This course covers the comprehensive scope of best-practice research methods and statistical analysis techniques used in psychological research. Students will gain experience with different research methods and hypothesis testing as well as become proficient in writing within the realm of psychological research. An in-depth review of descriptive and inferential statistical analysis techniques applied within psychological research will also be conducted. (Prerequisites: PSY 101; Strongly recommended sophomore standing or higher)

PSY 425   Health Psychology 4 credits

In this overview of health psychology, students will learn about the major theories of health psychology and its role in the field of psychology. The course will include study of the biopsychosocial model of health, the interaction of physical and psychological factors, health-promoting and health-compromising behaviors, lifestyle choices and their impact on health and well-being, the role of health beliefs, importance of coping with stress, and the application of health psychology principles in the treatment of illness and promotion of health. (Prerequisite: PSY 101; Strongly recommend junior standing of higher)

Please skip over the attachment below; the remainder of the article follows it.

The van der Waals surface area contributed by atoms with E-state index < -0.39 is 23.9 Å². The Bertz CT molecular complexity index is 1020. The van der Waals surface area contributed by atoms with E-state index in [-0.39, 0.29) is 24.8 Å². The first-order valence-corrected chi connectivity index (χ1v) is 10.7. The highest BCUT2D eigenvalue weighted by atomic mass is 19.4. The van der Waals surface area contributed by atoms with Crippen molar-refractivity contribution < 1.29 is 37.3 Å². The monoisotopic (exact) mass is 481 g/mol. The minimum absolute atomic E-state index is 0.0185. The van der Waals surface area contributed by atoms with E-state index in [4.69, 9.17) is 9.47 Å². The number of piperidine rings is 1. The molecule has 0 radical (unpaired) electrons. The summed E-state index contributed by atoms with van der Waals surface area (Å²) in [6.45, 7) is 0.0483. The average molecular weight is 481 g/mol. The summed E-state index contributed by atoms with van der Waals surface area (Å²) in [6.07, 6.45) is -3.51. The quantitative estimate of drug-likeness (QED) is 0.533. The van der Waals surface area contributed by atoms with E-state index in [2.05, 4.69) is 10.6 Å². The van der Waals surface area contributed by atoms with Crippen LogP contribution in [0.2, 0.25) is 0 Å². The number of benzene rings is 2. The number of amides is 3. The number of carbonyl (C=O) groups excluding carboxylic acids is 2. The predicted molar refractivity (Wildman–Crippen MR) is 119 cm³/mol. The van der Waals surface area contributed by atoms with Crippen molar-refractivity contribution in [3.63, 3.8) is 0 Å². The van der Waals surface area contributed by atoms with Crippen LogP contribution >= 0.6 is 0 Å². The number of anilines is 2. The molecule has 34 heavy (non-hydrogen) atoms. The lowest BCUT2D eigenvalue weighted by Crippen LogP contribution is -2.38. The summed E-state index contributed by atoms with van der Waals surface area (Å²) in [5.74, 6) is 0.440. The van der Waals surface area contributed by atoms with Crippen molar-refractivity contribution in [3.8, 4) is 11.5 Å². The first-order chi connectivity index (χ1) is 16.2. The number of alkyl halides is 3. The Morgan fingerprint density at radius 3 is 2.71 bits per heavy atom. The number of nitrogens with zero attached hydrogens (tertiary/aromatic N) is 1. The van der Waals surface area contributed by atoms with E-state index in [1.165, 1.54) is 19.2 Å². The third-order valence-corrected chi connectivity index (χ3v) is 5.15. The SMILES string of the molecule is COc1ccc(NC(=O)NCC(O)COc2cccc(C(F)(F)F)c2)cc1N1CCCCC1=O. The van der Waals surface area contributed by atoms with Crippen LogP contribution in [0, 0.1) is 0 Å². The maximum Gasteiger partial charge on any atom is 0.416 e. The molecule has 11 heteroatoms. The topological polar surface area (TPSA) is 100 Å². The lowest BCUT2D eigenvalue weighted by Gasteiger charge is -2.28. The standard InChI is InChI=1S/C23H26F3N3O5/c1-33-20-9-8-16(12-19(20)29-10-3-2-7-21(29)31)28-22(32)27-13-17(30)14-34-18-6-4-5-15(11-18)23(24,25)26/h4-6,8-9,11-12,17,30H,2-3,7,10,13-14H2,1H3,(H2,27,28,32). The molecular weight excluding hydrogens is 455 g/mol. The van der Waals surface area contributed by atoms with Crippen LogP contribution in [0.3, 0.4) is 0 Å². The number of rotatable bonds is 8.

PSY 451   Social Psychology 4 credits

Students examine how the individual's personality, behavior and attitudes are shaped through interaction with others. The course deals with such issues as conformity, persuasion, aggression, altruism, and attraction. Individual behavior is understood in light of symbolic communication and the social construction of the self. (Prerequisite: SOC 152 or PSY 101; Strongly recommend junior standing of higher)

PSY 488   Independent Study 1-4 credits

With the help of an instructor, students design their own learning activities, which may include readings, independent research, projects, and papers. (Prerequisite: PSY 101)

PSY 490   Seminar on Psychological Topics 4 credits